(Aside: Is it “these are the sort of questions” or “these are the sorts of questions”?  I got embarrassingly derailed working on that sentence.  I could have re-worded to avoid the issue entirely, but it’s interesting enough that I choose to leave it in.)

Enumerating possible expressions

Following is my Mathematica implementation of a 24 puzzle “solver”:

trees[n_Integer] := trees[n] =
  If[n == 0, {N},
   Flatten@Table[Outer[Star,
      trees[k], trees[n - 1 - k]],
     {k, 0, n - 1}]]

sub[expr_, values_List, ops_List] :=
 Quiet@Fold[
   ReplacePart[#1,
     MapThread[Rule, {Position[#1, First[#2]], Last[#2]}]] &,
   expr,
   {{N, values}, {Star, ops}}]

search[visit_, values_List, ops_List] :=
 Outer[visit,
  trees[Length[values] - 1],
  Permutations[values],
  Tuples[ops, Length[values] - 1], 1]

The function trees[n] enumerates all possible expression trees involving n binary operations, which are counted by the Catalan numbers.  Each expression tree is just a “template,” with placeholders for the numbers and operators that will be plugged in using the function sub.  For example, a standard 24 puzzle with 4 numbers requires n=3 operators, in one of the following 5 patterns:

N * (N * (N * N))
N * ((N * N) * N)
(N * N) * (N * N)
(N * (N * N)) * N
((N * N) * N) * N

The function search takes a puzzle represented as a set of numbers and set of available operators, and simply explores the outer product of all possible expression trees, permutations of numbers, and selections of operators, “visiting” each resulting expression in turn.

The choice of visitor depends on the question we want to answer.  For example, the following code solves a given puzzle for a given target value, with a visitor that checks each evaluated expression’s value against the target, and pretty-prints the expression if it matches:

show[expr_, values_List, ops_List] :=
 ToExpression[
  ToString@sub[expr, ToString /@ values, ToString /@ ops],
  InputForm, HoldForm]

solve[target_Integer, values_List, ops_List] :=
 Reap@search[
     If[sub[##] == target, Sow@show[##]] &,
     values, ops] // Last // Flatten

But another useful visitor is just sub itself, in which case search computes the set of all possible values that can be made from all possible arithmetic arrangements of the given numbers and operators.  We can use this information in the following sections.

Why 24?

Suppose that we draw 4 random cards from a deck of 36 cards (with face cards removed); what is the probability that the resulting puzzle is solvable?  The answer depends on the target– are we trying to find an expression that evaluates to 24, or to some other value?  The following figure shows the probability that a randomly selected puzzle is solvable, as a function of the target value.

Probability that a randomly selected puzzle, as dealt from a 36-card deck, is solvable, vs. the target value (usually 24).

The general downward trend makes sense: it’s more difficult to make larger numbers.  But most interesting are the targets that are multiples of 12 (highlighted by the vertical grid lines), whose corresponding probabilities are distinctly higher than their neighbors.  This also makes sense, at least in hindsight (although I doubt I would have predicted this behavior): multiples of 12 have a relatively large number of factors, allowing more possible ways to be “built.”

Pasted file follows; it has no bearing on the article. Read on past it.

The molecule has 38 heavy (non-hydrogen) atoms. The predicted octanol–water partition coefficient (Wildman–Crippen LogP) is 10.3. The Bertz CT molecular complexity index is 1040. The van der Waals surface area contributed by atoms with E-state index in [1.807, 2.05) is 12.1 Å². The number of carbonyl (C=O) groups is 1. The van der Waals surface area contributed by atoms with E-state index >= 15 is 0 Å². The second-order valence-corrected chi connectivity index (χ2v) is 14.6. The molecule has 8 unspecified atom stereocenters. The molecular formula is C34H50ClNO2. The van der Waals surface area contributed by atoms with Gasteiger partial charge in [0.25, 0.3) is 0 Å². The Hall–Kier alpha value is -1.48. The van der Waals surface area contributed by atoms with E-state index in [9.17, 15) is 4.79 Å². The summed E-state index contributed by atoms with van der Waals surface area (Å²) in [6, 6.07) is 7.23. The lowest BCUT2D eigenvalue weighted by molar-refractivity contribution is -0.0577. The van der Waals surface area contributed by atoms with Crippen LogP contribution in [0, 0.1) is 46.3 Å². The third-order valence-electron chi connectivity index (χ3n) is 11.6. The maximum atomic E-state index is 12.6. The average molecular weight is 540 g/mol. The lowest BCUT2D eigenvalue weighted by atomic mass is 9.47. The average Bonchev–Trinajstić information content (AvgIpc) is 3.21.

So this explains at least in part why 24 is “the” target value… but why not 12, for example, especially since it has an even higher probability of being solvable (i.e., an even lower probability of frustrating a child playing the game)?  The problem is that the target of 12 seems to be too easy, as the following figure shows, indicating for each target the expected number of different solutions to a randomly selected solvable puzzle:

Expected number of solutions to a randomly selected puzzle, conditioned on the puzzle being solvable, vs. the target value.

Of course, this just pushes the discussion in the other direction, asking whether a larger multiple of 12, like 36, for example, wouldn’t be an even better target value, allowing “difficult” puzzles while still having an approximately 84% probability of being solvable.  And it arguably would be, at least for more advanced players or students.

More generally, the following figure shows these two metrics together, with the expected number of solutions on the x-axis, and the probability of solvability on the y-axis, for each target value, with a few highlighted alternative target values along/near the Pareto frontier:

Probability of solvability vs. expected number of solutions.

The hardest 24 puzzles

Finally, which 24 puzzles are the hardest to solve?  The answer depends on the metric for difficulty, but one reasonable choice is the number of distinct solutions.  That is, among all possible expression trees, permutations of the numbers in the puzzle, and choices of available operators, how many yield the desired target value of 24?  The fewer the possible arrangements that work, the more difficult the puzzle.

It turns out that there are relatively few puzzles that have a unique solution, with exactly one possible arrangement of numbers and operators that evaluates to 24.  The list is below, where for completeness I have included all puzzles involving numbers up to 13 instead of just single digits.  (It’s worth noting that Mark’s example— which is indeed difficult– of arranging (2, 5, 6, 6) to yield 17, would not make this list.  And some of the puzzles that are on this list are arguably pretty easy, suggesting that there is something more to “hardness” than just uniqueness.)

  • (1, 2, 7, 7)
  • (1, 3, 4, 6)
  • (1, 5, 11, 11)
  • (1, 6, 6, 8)
  • (1, 7, 13, 13)
  • (1, 8, 12, 12)
  • (2, 3, 5, 12)
  • (3, 3, 5, 5)
  • (3, 3, 8, 8)
  • (4, 4, 10, 10)
  • (5, 5, 5, 5)
  • (5, 5, 8, 8)
  • (5, 5, 9, 9)
  • (5, 5, 10, 10)
  • (5, 5, 11, 11)
  • (5, 5, 13, 13)

And one more: (3, 4, 9, 10), although this one is special.  It has no solution involving only addition, subtraction, multiplication, and division.  For this puzzle, we must expand the set of available operators to also include exponentiation… and then the solution is unique.